As he addressed the Royal Bahamas Police Force’s (RBPF) annual Service of Thanksgiving, on January 8, 2023, Prime Minister and Minister of Finance the Hon. Philip Davis expressed his “profound gratitude” to RBPF members, who worked to maintain public order and safety, and to enforce the law, in difficult and often dangerous circumstances.
He also noted that the violence in The Bahamas was “a tragedy, one that tears at our soul”.
“Crime has been a very serious and chronic problem for too long – and then a succession of national crises poured gasoline on the fire,” Prime Minister Davis said, at the Service held at Zion Baptist Church, on Shirley Street. “Years of trauma, dislocation, lockdowns, despair have led to the tragedies we see unfolding around us.
“Each act of violence has a ripple effect – in our families, in our churches, and in our wider communities,” he added. “Ruined hopes, lives cut short, broken families and broken hearts – these are the terrible consequences of violence.
“And fear – I talk to parents nearly every day who are afraid — afraid their children will be the victims, or – in some cases – perpetrators, of violence. That kind of fear is corrosive, and all-consuming.”
Prime Minister Davis said that that no one knows better than a police officer that there is no one answer to the crisis.
“You deserve the resources, manpower, training, and technology you need to enforce the law. You deserve a government and a private sector working together to create opportunities and paths out of need and despair,” he noted. “You deserve a health care system that can address mental health breakdowns. You deserve communities in which mentors and role models are plentiful and dedicated. You deserve a legal system that delivers justice and delivers it swiftly. You deserve prisons that rehabilitate, in the truest sense of that word.”
Prime Minister Davis pointed out that, if any of that was easy to achieve, it would have all been done long ago.
But, he said, difficult did not the same thing as impossible.
“We can choose to come together in the face of crisis, instead of coming apart,” Prime Minister Davis said. “After all, the most important commandment is to love our Lord with all of our hearts, and the second most important is to love our neighbours as we love ourselves.”
“Sometimes it is easy to love our neighbours,” he added. “And sometimes it is hard. When it is hard, and I know on some days, it is very hard, remember that you are doing the Lord’s work.
“When we love our neighbours, we are ‘bridging the divide’.”
Prime Minister Davis said that, when policing is done in partnership with the people, everyone benefits. He added that, when policing is carried out alongside stepped-up efforts in conflict resolution, prevention, intervention, punishment and rehabilitation, the Bahamas will see the kind of progress its families deserved.
“Progress will come from strong leadership, more resources, and new initiatives targeting gangs and guns,” he noted. “And progress will come from the collaborative, multi-agency approach you’ve already introduced, which is directed at interrupting the cycles of violence that are tearing up our streets and communities.”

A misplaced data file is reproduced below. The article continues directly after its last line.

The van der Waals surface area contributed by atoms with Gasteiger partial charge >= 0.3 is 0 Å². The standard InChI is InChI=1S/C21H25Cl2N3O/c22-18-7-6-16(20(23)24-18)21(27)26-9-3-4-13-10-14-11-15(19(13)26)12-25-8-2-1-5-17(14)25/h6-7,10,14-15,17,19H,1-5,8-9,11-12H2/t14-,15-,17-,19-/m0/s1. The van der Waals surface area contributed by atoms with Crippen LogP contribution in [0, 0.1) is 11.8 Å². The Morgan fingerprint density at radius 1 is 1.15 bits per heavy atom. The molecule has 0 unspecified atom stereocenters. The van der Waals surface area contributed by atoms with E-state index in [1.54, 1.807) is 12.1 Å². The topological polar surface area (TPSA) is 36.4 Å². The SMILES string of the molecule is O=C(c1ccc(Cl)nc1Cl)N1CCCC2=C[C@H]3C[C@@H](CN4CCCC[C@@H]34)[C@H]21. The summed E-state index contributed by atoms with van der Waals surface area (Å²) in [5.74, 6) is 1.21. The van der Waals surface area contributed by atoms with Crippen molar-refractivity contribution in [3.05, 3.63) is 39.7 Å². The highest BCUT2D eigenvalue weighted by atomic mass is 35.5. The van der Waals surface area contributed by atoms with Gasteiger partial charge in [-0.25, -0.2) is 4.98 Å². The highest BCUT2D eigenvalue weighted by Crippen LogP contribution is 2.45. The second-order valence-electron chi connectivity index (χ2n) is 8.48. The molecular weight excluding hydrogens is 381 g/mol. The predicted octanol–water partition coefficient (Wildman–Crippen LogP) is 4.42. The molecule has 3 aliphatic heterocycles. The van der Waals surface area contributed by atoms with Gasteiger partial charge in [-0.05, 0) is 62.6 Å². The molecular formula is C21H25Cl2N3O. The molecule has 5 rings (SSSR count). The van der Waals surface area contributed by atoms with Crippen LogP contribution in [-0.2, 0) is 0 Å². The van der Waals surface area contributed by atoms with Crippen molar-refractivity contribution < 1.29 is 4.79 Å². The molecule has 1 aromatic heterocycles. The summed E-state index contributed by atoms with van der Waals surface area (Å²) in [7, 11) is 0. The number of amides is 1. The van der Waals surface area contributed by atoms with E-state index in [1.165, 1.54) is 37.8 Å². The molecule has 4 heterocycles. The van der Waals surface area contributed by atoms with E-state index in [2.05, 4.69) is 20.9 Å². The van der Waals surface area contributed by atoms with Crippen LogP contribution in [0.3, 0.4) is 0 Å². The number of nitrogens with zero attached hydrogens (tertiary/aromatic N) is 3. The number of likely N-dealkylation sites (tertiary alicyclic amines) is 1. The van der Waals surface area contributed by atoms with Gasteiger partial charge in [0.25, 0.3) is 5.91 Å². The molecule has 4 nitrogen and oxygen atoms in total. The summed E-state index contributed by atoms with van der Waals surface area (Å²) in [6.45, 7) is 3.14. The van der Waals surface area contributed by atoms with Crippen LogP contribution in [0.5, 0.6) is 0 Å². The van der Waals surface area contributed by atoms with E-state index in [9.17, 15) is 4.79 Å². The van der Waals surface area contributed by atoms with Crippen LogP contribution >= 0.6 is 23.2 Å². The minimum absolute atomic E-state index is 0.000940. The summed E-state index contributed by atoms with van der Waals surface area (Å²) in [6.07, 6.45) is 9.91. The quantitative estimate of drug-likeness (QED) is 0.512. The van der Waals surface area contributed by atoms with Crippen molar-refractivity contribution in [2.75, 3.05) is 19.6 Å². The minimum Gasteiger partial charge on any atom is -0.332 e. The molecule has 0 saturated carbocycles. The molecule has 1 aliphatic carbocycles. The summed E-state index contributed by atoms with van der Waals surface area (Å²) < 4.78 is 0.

Prime Minister Davis said that, for years, recruitment exercises were suspended, so a priority for The Bahamas was to continue adding more manpower to RBPF ranks, and revitalizing law enforcement.
He added that, in addition of hundreds of new police officers, defence force and immigration officers should strengthen them individually and collectively, to the benefit of The Bahamas.
“We’re also focused on intervening with potential offenders as early as possible, identifying those at risk and steering them to a better path,” Prime Minister Davis pointed out. “This is why we’re expanding and improving programmes like Urban Renewal, and Second Chance.
Prime Minister Davis said that gangs were reaching into schools to recruit, and that it was happening in the younger and older grades.
“Your presence on campuses has strengthened security in our schools, for which we owe you our thanks,” he said.
“We also need to stop gangs from recruiting inside the prison walls,” he added. “All too often, young men are leaving prison with fewer options than they had previously, but more dangerous connections.”
Prime Minister Davis pointed out that many of the obstacles faced in The Bahamas in creating safer communities were home-grown. But they were amplified and worsened by the dangers that come from outside the country, too, he added.
“We are implementing measures to strengthen the defence of our borders: from those who would come here illegally, and from those who smuggle in weapons, drugs and people,” Prime Minister Davis said.
“We have established a formal working arrangement with the American law enforcement agency ATF, and we will continue to work with American agencies to share intelligence to help stop the flow of arms across our borders,” he added.
Prime Minister Davis reiterated that the responsibility for leading the fight against crime lies with the government.
“But, ladies and gentlemen of the Royal Bahamas Police Force, it is you who are on the frontlines of that fight,” he noted.
“You put yourselves in danger to keep us safe,” Prime Minister Davis added. “And it is your training, your professionalism, your intelligence, your humanity – and your love for your neighbours – that give us hope for a better future.”
“Thank you for all that you do for your country. I pray that you stay safe in the conduct of your duties, and may God continue to bless you and keep you forever in His grace.”